The Canadian ban on conversion therapy has raised concerns among people who believe in the freedom to treat gender dysphoria or unwanted same-sex attraction through therapy. The legislation introduced by the Trudeau government aims not only to prosecute those who provide assistance in these areas, but also to have a chilling effect that discourages people from addressing these issues for fear of legal consequences. The latest incident at a church-run summer camp shows how this ban is impacting the discussion of authentic masculinity and the societal implications, as LifeSiteNews reports.
The Case of Caton’s Island Church Camp
In late May, the CBC reported on an “incident” at Caton’s Island, a church-run summer camp in New Brunswick. The camp had advertised its program as one that guides teenage boys toward “authentic masculinity – from confusion to clarity.” This description raised the concern of Vivian Myers-Jones, a “transgender woman” who saw it as an allusion to conversion therapy and immediately reported the camp to the RCMP.
Language used in the camp’s promotional materials, such as “cultural confusion regarding masculinity” and “authentic masculinity”, was found offensive by Myers-Jones and an allusion to an outdated era. This incident sheds light on the view of some that discussions of masculinity and the development of virtues are harmful per se.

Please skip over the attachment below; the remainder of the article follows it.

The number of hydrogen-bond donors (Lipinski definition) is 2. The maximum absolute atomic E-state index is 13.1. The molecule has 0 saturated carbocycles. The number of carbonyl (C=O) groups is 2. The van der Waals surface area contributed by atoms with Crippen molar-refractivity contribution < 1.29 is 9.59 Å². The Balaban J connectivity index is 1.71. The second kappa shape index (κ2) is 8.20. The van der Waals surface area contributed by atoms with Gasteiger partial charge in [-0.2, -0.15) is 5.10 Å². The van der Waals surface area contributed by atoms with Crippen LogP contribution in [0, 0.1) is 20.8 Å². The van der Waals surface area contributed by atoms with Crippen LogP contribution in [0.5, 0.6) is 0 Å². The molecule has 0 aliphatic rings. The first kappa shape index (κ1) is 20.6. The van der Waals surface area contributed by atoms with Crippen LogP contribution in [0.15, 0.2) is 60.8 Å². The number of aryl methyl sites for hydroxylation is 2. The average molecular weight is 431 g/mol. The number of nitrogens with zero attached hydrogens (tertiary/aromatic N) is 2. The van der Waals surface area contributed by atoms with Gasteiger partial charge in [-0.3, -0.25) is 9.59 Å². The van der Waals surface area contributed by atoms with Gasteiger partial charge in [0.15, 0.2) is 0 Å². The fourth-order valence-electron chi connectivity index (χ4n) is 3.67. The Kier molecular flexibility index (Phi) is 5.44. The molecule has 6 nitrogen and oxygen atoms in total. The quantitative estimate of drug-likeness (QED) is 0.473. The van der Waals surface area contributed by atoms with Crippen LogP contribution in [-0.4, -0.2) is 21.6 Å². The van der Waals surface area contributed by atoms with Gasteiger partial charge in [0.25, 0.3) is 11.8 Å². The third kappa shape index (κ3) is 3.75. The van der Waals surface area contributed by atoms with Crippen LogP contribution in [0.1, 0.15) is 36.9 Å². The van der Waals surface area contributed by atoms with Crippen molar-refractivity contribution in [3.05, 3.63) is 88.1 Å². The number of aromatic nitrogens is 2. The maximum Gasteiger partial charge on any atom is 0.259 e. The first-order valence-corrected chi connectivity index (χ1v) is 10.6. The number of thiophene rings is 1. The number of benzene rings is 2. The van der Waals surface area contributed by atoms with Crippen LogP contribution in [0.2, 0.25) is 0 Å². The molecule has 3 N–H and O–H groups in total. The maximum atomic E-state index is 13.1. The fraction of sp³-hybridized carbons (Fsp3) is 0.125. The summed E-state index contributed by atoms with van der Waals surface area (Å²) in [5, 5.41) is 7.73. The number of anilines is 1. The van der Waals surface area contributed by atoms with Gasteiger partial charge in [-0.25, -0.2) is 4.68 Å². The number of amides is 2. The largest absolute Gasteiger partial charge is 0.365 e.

Response from LGBT activists
The CBC article also solicited opinions from LGBT activists who shared Myers-Jones’ concerns. Amber Chisholm, who represents the youth organization Imprint Youth in Fredericton, expressed concern about the language used, claiming that certain gender roles and expressions could be restricted. Nick Schiavo, executive director of No Conversion Canada, also expressed concern about the inclusion of at-risk youth and said his organization would monitor the situation.
The chilling effect of Canada’s ban on conversion therapy
This incident is an example of the chilling effect of Canada’s ban on conversion therapy, where a transgender person’s complaint led to police involvement and media coverage, as well as interviews by LGBT activists expressing concerns about church camps for boys. It highlights how discussions of authentic masculinity and the exploration of virtues can be perceived as dangerous, suppressing open dialogue and self-expression. In essence, it all boils down to the fact that a biological man who thinks he is a woman was triggered because the summer camp for boys emphasized “authentic masculinity” which he has obviously struggled with in his life, though no one was making that particular person attend the camp or have anything to do with it.
But the mere thought that someone somewhere is doing something that someone else is being triggered by is enough to have it all cancelled, because not hurting someone’s feelings is more important.
The Canadian ban on conversion therapy has created a climate of fear and anxiety around discussions of gender dysphoria, same-sex attraction, and authentic masculinity. Incidents like the one related to the church camp on Caton’s Island show the consequences the ban can have. Even well-intentioned programs that focus on character building and biblical values can come under scrutiny and be seen as harmful. As Canada navigates the complexities of protecting individuals while preserving freedom of speech and the right to religious expression, it is important to create an environment that allows for open dialogue and understanding of different perspectives.